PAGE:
Five Integral Members with work in Madagascar recently met together to share information on their response to the growing humanitarian crisis there …
Madagascar is currently experiencing their worst drought for 40 years, with households affected by high prices of staple food items, and outbreaks of crop and livestock diseases. The World Food Programme (WFP) have reported that ‘in the Grand Sud of Madagascar, 500,000 people are now facing emergency or worse levels of food insecurity, 28,000 of which are already in famine-like conditions and an additional 800,000 people are in crisis levels.’ [Source here].
The region has been hit hard by successive years of severe drought, forcing families in rural communities to resort to desperate measures just to survive. According to UNICEF, half a million children under the age of five in southern Madagascar could be acutely malnourished by early 2022, with 110,000 already in a critical state. While a direct link to climate change has not been confirmed, the climate emergency is understood to have made severe heatwaves much more likely, increasing the risk of droughts and flooding.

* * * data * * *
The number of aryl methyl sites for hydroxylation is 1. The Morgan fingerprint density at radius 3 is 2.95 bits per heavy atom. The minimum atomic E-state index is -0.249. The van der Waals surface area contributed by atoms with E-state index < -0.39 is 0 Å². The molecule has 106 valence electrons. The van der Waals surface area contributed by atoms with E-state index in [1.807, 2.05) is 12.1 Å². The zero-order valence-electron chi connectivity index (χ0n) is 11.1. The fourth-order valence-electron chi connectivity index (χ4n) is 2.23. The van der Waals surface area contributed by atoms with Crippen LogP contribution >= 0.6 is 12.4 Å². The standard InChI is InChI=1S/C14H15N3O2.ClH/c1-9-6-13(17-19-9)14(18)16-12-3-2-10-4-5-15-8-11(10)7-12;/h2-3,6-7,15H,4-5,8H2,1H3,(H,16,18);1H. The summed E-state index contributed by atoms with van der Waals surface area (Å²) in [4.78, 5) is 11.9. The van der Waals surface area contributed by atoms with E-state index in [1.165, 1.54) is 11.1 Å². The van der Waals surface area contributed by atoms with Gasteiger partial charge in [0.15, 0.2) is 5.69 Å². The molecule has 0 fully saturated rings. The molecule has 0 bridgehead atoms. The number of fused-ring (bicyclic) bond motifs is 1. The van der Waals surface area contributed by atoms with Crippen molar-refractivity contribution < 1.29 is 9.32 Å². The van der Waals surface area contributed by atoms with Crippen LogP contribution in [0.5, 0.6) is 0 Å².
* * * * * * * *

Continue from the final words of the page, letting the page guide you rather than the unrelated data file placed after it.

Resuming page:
Integral Member Medair is treating children for malnutrition and providing safe drinking water to some of the most affected communities. “Madagascar is one of the countries in the world most affected by hunger and malnutrition,” explains Evelyn Speich-Baer, Medair’s Madagascar Director. “Families have sold all their belongings, just to survive. They need to walk up to 40 kilometres to find water. We are also seeing an increase in common diseases and diarrhoea cases, as people’s immune systems weaken.
Despite the rapidly deteriorating situation, few humanitarian organisations are working in this region due to significant access difficulties and security concerns. “The situation is catastrophic and will continue to worsen without immediate action,” warns Speich-Baer. “Human lives and livelihoods are at stake. There is no time to waste.”
Madagascar has appeared on CARE’s top 10 most under-reported humanitarian crises each year over the last three years (see here). In order to curb the spread of COVID-19 international flights to Madagascar were suspended in March this year, only beginning to resume at the end of October. Isabelle Duval, Project Manager with SEL France, says “Madagascar is not on anyone’s radar. It is quite forgotten. However, the needs are huge. It is good that we have been able to hear from other Integral Members what they are doing and planning. I hope that together we can bring more support to this desperate situation.”
Integral will continue to monitor this worsening crisis and highlight how Members are responding.